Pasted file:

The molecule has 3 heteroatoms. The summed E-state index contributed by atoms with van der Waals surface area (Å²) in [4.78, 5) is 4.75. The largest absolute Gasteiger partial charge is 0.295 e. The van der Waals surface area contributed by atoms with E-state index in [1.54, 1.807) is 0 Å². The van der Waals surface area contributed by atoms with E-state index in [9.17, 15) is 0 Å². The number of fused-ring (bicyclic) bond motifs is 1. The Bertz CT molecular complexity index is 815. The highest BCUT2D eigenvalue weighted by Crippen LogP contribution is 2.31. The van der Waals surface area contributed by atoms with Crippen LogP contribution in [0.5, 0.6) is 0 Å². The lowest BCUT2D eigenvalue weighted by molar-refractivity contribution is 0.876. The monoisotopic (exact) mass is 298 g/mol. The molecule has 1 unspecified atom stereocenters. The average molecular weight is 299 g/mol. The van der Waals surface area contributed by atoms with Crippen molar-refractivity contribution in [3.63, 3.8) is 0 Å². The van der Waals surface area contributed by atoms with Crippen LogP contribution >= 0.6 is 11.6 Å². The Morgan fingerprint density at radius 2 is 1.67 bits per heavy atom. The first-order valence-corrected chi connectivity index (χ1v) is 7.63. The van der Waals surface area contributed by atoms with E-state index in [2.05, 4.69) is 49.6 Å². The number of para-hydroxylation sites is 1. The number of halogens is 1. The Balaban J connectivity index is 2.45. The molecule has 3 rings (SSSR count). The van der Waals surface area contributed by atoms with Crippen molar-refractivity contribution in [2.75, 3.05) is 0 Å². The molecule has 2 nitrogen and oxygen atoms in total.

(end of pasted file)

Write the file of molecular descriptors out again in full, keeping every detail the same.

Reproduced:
The molecule has 3 heteroatoms. The summed E-state index contributed by atoms with van der Waals surface area (Å²) in [4.78, 5) is 4.75. The largest absolute Gasteiger partial charge is 0.295 e. The van der Waals surface area contributed by atoms with E-state index in [1.54, 1.807) is 0 Å². The van der Waals surface area contributed by atoms with E-state index in [9.17, 15) is 0 Å². The number of fused-ring (bicyclic) bond motifs is 1. The Bertz CT molecular complexity index is 815. The highest BCUT2D eigenvalue weighted by Crippen LogP contribution is 2.31. The van der Waals surface area contributed by atoms with Crippen LogP contribution in [0.5, 0.6) is 0 Å². The lowest BCUT2D eigenvalue weighted by molar-refractivity contribution is 0.876. The monoisotopic (exact) mass is 298 g/mol. The molecule has 1 unspecified atom stereocenters. The average molecular weight is 299 g/mol. The van der Waals surface area contributed by atoms with Crippen molar-refractivity contribution in [3.63, 3.8) is 0 Å². The van der Waals surface area contributed by atoms with Crippen LogP contribution >= 0.6 is 11.6 Å². The Morgan fingerprint density at radius 2 is 1.67 bits per heavy atom. The first-order valence-corrected chi connectivity index (χ1v) is 7.63. The van der Waals surface area contributed by atoms with E-state index in [2.05, 4.69) is 49.6 Å². The number of para-hydroxylation sites is 1. The number of halogens is 1. The Balaban J connectivity index is 2.45. The molecule has 3 rings (SSSR count). The van der Waals surface area contributed by atoms with Crippen molar-refractivity contribution in [2.75, 3.05) is 0 Å². The molecule has 2 nitrogen and oxygen atoms in total.